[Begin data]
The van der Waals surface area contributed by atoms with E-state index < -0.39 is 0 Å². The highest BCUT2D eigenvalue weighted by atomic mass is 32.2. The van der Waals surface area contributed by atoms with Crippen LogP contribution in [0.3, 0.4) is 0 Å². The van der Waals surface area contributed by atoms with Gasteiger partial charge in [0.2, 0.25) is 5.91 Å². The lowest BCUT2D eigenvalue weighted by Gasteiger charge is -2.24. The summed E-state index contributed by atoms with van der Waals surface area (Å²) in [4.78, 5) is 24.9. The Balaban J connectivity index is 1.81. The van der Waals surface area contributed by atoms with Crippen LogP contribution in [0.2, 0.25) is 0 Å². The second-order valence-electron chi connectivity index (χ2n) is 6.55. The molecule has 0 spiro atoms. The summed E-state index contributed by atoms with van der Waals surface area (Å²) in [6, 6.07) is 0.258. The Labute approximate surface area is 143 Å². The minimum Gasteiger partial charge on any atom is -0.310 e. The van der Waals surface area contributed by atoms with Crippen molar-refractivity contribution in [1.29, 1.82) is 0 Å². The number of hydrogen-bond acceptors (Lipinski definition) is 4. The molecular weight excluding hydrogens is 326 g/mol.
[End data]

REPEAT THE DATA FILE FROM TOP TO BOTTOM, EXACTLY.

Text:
The van der Waals surface area contributed by atoms with E-state index < -0.39 is 0 Å². The highest BCUT2D eigenvalue weighted by atomic mass is 32.2. The van der Waals surface area contributed by atoms with Crippen LogP contribution in [0.3, 0.4) is 0 Å². The van der Waals surface area contributed by atoms with Gasteiger partial charge in [0.2, 0.25) is 5.91 Å². The lowest BCUT2D eigenvalue weighted by Gasteiger charge is -2.24. The summed E-state index contributed by atoms with van der Waals surface area (Å²) in [4.78, 5) is 24.9. The Balaban J connectivity index is 1.81. The van der Waals surface area contributed by atoms with Crippen LogP contribution in [0.2, 0.25) is 0 Å². The second-order valence-electron chi connectivity index (χ2n) is 6.55. The molecule has 0 spiro atoms. The summed E-state index contributed by atoms with van der Waals surface area (Å²) in [6, 6.07) is 0.258. The Labute approximate surface area is 143 Å². The minimum Gasteiger partial charge on any atom is -0.310 e. The van der Waals surface area contributed by atoms with Crippen molar-refractivity contribution in [1.29, 1.82) is 0 Å². The number of hydrogen-bond acceptors (Lipinski definition) is 4. The molecular weight excluding hydrogens is 326 g/mol.